Proposed auto research facility stuck in idle
Posted August 13, 2008
Garysburg, N.C. — More than two years after North Carolina, Northampton County and other groups committed $19.8 million in taxpayer funds for a proposed automotive research facility, the project remains stalled, and federal investigators are looking into it.
A 1,000-acre tract near Garysburg has been earmarked for the North Carolina Center for Automotive Research, or NCCAR. Northampton County officials already spent $1.8 million to buy the site.
State lawmakers pledged $14.8 million toward the facility, while the state Department of Transportation agreed to spend $1.4 million to build an access road to the site. GoldenLEAF, the foundation that spends money from the national tobacco litigation settlement on rural development projects, offered a $1 million grant, and U.S. Sen. Elizabeth Dole has supported legislation to provide $1 million in federal funding to the center.
Like neighboring Halifax County, which built a music theater, and Lenoir County, which invested heavily in the Global TransPark, Northampton County is banking on the taxpayer-backed automotive testing facility to rev the local economy.
NCCAR Chief Operating Officer Simon Cobb said the center's state-of-the-art engineering labs and road courses will help the automotive industry test fuels, batteries and designs.
"What makes it particularly interesting is the auto industry is in a terrible quandary," Cobb said. "The initial hope was that this would be operational now, some time ago. But the reality is you can't build anything until you have the permits in place."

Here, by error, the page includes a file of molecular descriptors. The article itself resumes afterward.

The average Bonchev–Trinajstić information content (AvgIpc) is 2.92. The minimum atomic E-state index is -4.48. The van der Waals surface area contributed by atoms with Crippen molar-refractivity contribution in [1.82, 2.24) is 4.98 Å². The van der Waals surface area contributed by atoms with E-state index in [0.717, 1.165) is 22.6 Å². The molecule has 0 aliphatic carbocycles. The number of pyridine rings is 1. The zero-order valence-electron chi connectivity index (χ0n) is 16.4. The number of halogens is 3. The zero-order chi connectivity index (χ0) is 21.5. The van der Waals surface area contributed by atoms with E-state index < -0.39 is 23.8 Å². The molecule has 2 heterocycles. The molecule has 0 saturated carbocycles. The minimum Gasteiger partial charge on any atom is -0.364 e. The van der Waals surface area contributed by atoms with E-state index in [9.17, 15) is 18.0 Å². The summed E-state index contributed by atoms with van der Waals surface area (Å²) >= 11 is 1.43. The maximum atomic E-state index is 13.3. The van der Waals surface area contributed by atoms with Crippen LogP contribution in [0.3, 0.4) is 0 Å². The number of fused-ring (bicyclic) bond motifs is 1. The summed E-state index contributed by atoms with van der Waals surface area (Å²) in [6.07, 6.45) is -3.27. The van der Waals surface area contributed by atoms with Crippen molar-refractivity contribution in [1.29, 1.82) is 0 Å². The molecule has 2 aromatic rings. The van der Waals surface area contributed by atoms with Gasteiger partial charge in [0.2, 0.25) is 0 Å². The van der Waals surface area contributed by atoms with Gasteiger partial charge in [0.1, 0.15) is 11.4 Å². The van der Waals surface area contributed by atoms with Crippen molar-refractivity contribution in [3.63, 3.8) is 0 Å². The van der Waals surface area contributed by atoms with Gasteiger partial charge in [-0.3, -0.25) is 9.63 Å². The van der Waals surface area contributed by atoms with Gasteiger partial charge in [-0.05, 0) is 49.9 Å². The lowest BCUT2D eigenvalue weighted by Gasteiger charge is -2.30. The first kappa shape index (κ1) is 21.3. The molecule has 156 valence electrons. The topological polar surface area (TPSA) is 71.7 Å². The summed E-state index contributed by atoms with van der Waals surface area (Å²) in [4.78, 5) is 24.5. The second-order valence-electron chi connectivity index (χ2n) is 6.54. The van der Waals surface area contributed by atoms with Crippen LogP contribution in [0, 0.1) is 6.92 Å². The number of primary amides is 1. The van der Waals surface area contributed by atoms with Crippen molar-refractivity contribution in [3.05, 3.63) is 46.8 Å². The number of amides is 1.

The center is expected to open in September 2009.
After lining up the funding, NCCAR hit a pothole. First, the nonprofit board pushed out Dick Dell, the man who came up with the idea for the research center.
"It's politics, pure and simple. The folks up there wanted to be able to control it," said Dell, president of Advanced Vehicle Research Center in Raleigh, which is studying alternative fuels and battery power for plug-in hybrid vehicles.
When he floated the idea, Dell said he envisioned his company partnering with the public nonprofit to recruit more private companies and jobs. Initial estimates said the center could create 700 jobs.
NCCAR also lost its lone client, Lotus Engineering, which pulled out at least until the project is complete. When Lotus backed out, the state and the GoldenLEAF put their grants on hold.
"If you build it, they will come does not work. We've proven that time and time again," said Dell, who said he has talked with federal investigators about what went wrong.
"There's a lot of interest there as far as the use of state and, potentially, federal funding," he said.
In addition to Northampton County's land purchase, another $1.4 million has been spent to date on the center for site development and planning, Cobb said.
"We've been deliberately quite modest and candid about what (the center) will achieve," he said. "I know what it will achieve, but I'm not going to say it publicly because I'm going to make sure it happens."